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  • Writer's pictureJeanette Zocco

The Six Sigma Roadmap

Updated: May 19

Six Sigma

Six Sigma is a quality improvement model developed by Motorola in 1985. Sigma refers to standard deviation. Six Sigma represents the three standard deviations above and below the mean, also known as upper and lower control limits. The name reflects a tightly-controlled process with little variation (Kelly et al., 2018). The goal of Six Sigma is twofold: Find and remove defects in processes, and develop processes that can be carried out the same way every time. A process is in control when statistical analysis shows variability occurs within three standard deviations above and below the mean, resulting in an extremely low defect rate (Kelly et al., 2018). This article describes the six sigma roadmap and describes one hospitals experience using this model to reduce bed turnaround time.


The Six Sigma roadmap is a set of problem-solving steps known as DMAIC: Define, Measure, Analyze, Improve, and Control.

• Define – Describe the team, variable, and baseline data, the goal to reach once variation is reduced, and the project schedule.

Measure – Assess baseline data, decide what will be measured, and determine who will make measurements. This step may use pareto and process control charts.

Analyze – Review data to identify themes and determine causes for errors. Control charts and fishbone diagrams are useful tools in this step.

Improve – Develop solutions to reduce variation. Trial these solutions on a small scale.

Control – Develop ways to sustain the initiative, such as continued monitoring of data and employee education, whether occurring at the outset, offering periodic refresher workshops, and/or building it into new employee orientation.

(Kelly et al., 2018)

One Hospital's Experience Using Six Sigma

North Shore University Hospital in Manhasset, New York, used Six Sigma to reduce bed turnaround time for admitted patients. Bed turnaround time referred to the time between one patient receiving discharge instructions and the admission RN being notified a clean bed was available.

Quality improvement focused on one surgical unit, which accepted patients from the ED, critical care, and PACU. The unit’s problems included communication among team members, inefficient processes, the role of environmental services, and a discrepancy between who was supposed to control the process and who was actually controlling the process.

Opportunities for improved communication between RNs and other team members were identified. It was discovered that admission RNs were using an inefficient process to determine availability of a clean bed, including conducting unit rounds, making phone calls, and reviewing census information. Many assumed that environmental services contributed significantly to delays in bed turnaround time, but the bed tracking system revealed that environmental services was cleaning a room within 55 minutes of patient discharge, which exceeded the national standard. Lastly, the process uncovered that a clerical support associate controlled the bed turnaround process, but according to policy, it was not their responsibility.

Applying the DMAIC steps looked like this:

Define – The QI focus was turnaround time, beginning with the time a patient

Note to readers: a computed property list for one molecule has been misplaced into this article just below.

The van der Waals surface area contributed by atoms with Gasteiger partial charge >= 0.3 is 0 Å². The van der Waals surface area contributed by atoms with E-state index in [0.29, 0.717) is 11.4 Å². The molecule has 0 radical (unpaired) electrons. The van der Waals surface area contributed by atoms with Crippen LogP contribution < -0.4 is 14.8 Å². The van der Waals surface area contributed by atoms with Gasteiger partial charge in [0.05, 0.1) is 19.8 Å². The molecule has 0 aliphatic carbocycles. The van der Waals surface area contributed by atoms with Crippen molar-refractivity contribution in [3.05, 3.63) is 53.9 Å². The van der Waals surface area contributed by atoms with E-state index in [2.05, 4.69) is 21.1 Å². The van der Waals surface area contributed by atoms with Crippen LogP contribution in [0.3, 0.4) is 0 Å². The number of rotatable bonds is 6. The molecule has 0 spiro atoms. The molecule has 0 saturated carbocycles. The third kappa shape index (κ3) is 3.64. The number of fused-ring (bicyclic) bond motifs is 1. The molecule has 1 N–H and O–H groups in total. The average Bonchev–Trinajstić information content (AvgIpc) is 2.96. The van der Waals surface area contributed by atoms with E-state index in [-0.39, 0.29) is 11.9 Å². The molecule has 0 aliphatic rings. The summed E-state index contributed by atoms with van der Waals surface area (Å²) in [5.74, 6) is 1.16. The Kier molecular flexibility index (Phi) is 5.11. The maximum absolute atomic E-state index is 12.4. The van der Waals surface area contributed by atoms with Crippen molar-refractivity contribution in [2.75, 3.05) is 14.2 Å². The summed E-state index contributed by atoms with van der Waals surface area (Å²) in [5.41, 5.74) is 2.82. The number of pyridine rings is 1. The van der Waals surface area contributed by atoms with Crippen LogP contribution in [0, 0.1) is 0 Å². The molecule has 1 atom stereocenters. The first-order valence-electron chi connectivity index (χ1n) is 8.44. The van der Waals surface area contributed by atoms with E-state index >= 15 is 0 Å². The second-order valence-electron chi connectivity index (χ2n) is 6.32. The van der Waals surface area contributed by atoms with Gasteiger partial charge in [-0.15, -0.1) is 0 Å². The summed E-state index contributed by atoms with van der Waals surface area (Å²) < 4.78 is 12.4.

received discharge instructions to the time the admission RN was notified that a clean bed was available. A goal time of 120 minutes was established, with an upper limit of 150 minutes.

Measure – A process map identified steps in the process. The time required for each step was tracked. Baseline data determined that the current turnaround time was 226 minutes.

Analyze – The data was divided according to where patients were discharged: to home or to rehabilitation. The team decided to evaluate turnaround time only for patients who were discharged home, because with this subgroup, more factors remained in the hospital’s control. Data was analyzed using statistical measures (analysis of variance and a two sample t-test), and technical and communication opportunities were identified. Incorrect use of the bed tracking system, along with lack of communication between care team members and the admission RN regarding clean bed status, were creating delays.

Improve – The team enacted solutions, included the following:

o Re-education on the bed tracking system, integrated into orientation and annual competency.

o System changes to provide instant notification of a clean bed including tracking communication between admission RNs and care team members, adding bed tracking system cheat sheets, and connecting the admission RN beeper system to the bed tracking system.

The mean turnaround time was reduced from 226 minutes to 90 minutes.

Control – Data was monitored monthly, showing continued improvement.

(Pellicone & Martocci, 2006)

*If this article interests you, you may also enjoy my book titled: Obstetric and Neonatal Quality and Safety (C-ONQS) Study Guide: A Practical Resource for Perinatal Nurses, available on Amazon, click below to access:

Copyright by Jeanette Zocco MSN RNC-OB, C-EFM, C-ONQS


Kelly, P., Vottero, B. A., & Christie-McAuliffe, C. A. (2018). Introduction to quality and safety education for nurses: Core competencies for nursing leadership and management. Springer Publishing Company.

Pellicone, A. & Martocci, M. (2006). Faster Turnaround Time. Quality Progress, 31-36. Retrieved from

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